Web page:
Im Heimweh ist ein blauer Saal
20/02/2020 - 13/06/2020
Zilberman–Berlin is pleased to announce the group exhibition Im Heimweh ist ein blauer Saal (In Homesickness is a Blue Room) with works by Else Lasker-Schüler, Herta Müller, Heba Y. Amin and Maja Bajević. The exhibition is curated by by Jürgen Kaumkötter, the director of Zentrum für verfolgte Künste. The opening will take place on February 20, at 6 p.m. and the press preview at 11 a.m.
“Back home I have a blue piano
Yet I can’t play a single note.
It’s been standing in the shadow of the cellar door
Since the world became savage.”
In the poem My Blue Piano, which avant-garde artist, poet and playwright Else Lasker-Schüler (1869-1945) wrote during exile, we encounter the longing of an impossible home. After being attacked by the SA (the paramilitary organization of Hitler’s party), Lasker-Schüler, who was an influential figure in Berlin, fled first to Switzerland, then to Jerusalem, Palestine. In her work, text and imagery merges as one, playing with mysticism and religion, orientalism (!) and longing. Through her performances with several alter egos she also performed in daily life—such as Prince Yussuf—the artist broke through social and gender norms with an ironic play.
The exhibition—dedicated to one of the vigorous female figures of German expressionism—addresses some of the complex political and social realities such as exile, displacement, longing; censorship and exercises of power. Text and research play the core character of the exhibited artists’ oeuvres engaging with crucial debates around gender and power.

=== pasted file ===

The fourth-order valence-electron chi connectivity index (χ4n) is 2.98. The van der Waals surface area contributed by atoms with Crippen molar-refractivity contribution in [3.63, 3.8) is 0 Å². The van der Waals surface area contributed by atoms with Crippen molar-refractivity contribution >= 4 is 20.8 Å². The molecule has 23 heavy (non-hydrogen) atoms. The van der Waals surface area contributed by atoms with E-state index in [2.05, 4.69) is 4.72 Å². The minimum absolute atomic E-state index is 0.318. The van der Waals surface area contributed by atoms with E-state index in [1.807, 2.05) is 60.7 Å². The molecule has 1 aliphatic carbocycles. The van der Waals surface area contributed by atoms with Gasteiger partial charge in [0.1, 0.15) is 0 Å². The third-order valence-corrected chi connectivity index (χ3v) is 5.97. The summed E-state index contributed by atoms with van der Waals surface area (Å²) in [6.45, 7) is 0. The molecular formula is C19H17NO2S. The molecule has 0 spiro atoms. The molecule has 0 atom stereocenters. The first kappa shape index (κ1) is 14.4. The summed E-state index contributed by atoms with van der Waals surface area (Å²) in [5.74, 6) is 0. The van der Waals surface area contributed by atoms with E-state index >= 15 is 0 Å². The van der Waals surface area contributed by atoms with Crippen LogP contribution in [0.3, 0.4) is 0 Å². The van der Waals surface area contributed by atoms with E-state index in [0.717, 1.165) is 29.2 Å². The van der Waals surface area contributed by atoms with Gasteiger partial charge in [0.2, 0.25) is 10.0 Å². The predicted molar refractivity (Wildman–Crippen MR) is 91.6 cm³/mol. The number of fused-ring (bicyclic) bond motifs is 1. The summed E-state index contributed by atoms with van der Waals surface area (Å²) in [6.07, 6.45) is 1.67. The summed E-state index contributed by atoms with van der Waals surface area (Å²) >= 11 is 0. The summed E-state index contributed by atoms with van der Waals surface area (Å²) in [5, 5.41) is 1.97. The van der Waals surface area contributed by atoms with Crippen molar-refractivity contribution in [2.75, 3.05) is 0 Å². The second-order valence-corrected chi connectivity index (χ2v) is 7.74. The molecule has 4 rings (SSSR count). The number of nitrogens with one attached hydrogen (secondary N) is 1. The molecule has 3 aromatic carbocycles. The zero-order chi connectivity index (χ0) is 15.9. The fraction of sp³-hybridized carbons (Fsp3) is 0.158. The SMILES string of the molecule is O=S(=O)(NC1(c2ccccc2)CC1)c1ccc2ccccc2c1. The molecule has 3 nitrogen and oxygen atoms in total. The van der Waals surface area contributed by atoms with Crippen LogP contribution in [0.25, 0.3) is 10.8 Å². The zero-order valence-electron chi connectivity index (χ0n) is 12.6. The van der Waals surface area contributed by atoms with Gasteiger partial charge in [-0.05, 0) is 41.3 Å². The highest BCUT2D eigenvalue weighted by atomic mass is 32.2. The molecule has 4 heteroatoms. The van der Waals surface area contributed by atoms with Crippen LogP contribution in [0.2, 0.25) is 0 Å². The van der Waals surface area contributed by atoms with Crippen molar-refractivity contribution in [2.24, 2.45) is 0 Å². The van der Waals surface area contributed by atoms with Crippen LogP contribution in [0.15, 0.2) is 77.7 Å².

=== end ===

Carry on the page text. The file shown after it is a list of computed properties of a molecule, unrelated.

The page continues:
In the six autobiographical drawings created in the 1920s by Lasker-Schüler, we encounter characters from her dreamland. Hope is apparent in these drawings, despite the hardships of life she was having as a poor artist in exile. As a reflection on the six drawings, 2009 Nobel Prize in Literature winner Herta Müller has been creating word collages since the 1980s—both artists are known for their arduous responses to patriarchal structures. In the collages, Müller reveals a different, more metaphorical approach compared to her realistic books about torture and cruelty, such as the collage with the sentence: “came the wind as fresh as milk as old as clay became cuddly and looked at me from inside.”
As another point of view against the established violent structures, Cairo-born artist Heba Y. Amin has been researching the ways in which the colonial imagination has objectified vulnerable bodies, through the invasive gaze of optical tools. Her artworks invoke mechanisms of domination and control through methods of surveying land and systems of surveillance. In the ongoing photographic series German Landscapes by Night (2019-), Amin portrays a scenario of a land surveyor from Africa— the artist herself—assessing and mapping German landscapes through optical devices by night. She borrows from colonial tactics to reveal the still-existing structures of exploitation through the use of technologies and weaponry predominantly being utilized against civilians in the Global South.
The works of Sarajevo-born (Ex-Yugoslavia) artist Maja Bajević dwell on truth, identity and the idea of homeland. The video How do you want to be governed? (2009) depicts a silent woman being constantly and violently poked and pushed. The voice-over repetitively asks an impossible question: How do you want to be governed? While contemplating on power relations and their absurdity, Bajević’s piece highlights the use of words as instruments of repression. As an homage to Raša Todosijević’s Was ist Kunst? (1976), the piece reflects on the positions of artists as precarious characters in a governed society. Remembering the poverty and homelessness that Else Lasker-Schüler had to cope with, Bajević’s piece reminds us of the toxic truth: not much has changed, and we are still targets of a brutal hegemonic system.
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